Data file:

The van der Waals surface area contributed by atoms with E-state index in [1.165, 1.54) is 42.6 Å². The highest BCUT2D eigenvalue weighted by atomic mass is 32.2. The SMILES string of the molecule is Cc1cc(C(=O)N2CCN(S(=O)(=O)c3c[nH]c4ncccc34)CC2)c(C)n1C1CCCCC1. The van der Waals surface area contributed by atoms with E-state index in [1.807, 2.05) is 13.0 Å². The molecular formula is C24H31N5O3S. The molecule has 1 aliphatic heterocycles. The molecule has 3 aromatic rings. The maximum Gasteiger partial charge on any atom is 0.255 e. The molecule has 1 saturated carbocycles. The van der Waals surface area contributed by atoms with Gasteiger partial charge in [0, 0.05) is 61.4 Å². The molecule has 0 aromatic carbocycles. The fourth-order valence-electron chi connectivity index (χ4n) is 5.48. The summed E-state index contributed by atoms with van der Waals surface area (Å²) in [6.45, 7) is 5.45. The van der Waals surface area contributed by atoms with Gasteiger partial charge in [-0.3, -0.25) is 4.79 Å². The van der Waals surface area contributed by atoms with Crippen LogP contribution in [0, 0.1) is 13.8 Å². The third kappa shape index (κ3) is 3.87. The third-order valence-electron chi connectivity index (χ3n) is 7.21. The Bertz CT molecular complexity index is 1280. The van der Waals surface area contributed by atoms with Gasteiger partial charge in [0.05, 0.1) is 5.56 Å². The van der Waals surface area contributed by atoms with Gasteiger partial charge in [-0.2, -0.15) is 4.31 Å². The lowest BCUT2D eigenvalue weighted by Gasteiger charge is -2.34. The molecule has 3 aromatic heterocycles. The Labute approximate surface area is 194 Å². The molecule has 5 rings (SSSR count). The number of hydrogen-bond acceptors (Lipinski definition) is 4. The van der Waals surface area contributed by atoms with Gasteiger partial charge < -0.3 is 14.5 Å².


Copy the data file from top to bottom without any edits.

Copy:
The van der Waals surface area contributed by atoms with E-state index in [1.165, 1.54) is 42.6 Å². The highest BCUT2D eigenvalue weighted by atomic mass is 32.2. The SMILES string of the molecule is Cc1cc(C(=O)N2CCN(S(=O)(=O)c3c[nH]c4ncccc34)CC2)c(C)n1C1CCCCC1. The van der Waals surface area contributed by atoms with E-state index in [1.807, 2.05) is 13.0 Å². The molecular formula is C24H31N5O3S. The molecule has 1 aliphatic heterocycles. The molecule has 3 aromatic rings. The maximum Gasteiger partial charge on any atom is 0.255 e. The molecule has 1 saturated carbocycles. The van der Waals surface area contributed by atoms with Gasteiger partial charge in [0, 0.05) is 61.4 Å². The molecule has 0 aromatic carbocycles. The fourth-order valence-electron chi connectivity index (χ4n) is 5.48. The summed E-state index contributed by atoms with van der Waals surface area (Å²) in [6.45, 7) is 5.45. The van der Waals surface area contributed by atoms with Gasteiger partial charge in [-0.3, -0.25) is 4.79 Å². The van der Waals surface area contributed by atoms with Crippen LogP contribution in [0, 0.1) is 13.8 Å². The third kappa shape index (κ3) is 3.87. The third-order valence-electron chi connectivity index (χ3n) is 7.21. The Bertz CT molecular complexity index is 1280. The van der Waals surface area contributed by atoms with Gasteiger partial charge in [0.05, 0.1) is 5.56 Å². The van der Waals surface area contributed by atoms with Gasteiger partial charge in [-0.2, -0.15) is 4.31 Å². The lowest BCUT2D eigenvalue weighted by Gasteiger charge is -2.34. The molecule has 3 aromatic heterocycles. The Labute approximate surface area is 194 Å². The molecule has 5 rings (SSSR count). The number of hydrogen-bond acceptors (Lipinski definition) is 4. The van der Waals surface area contributed by atoms with Gasteiger partial charge < -0.3 is 14.5 Å².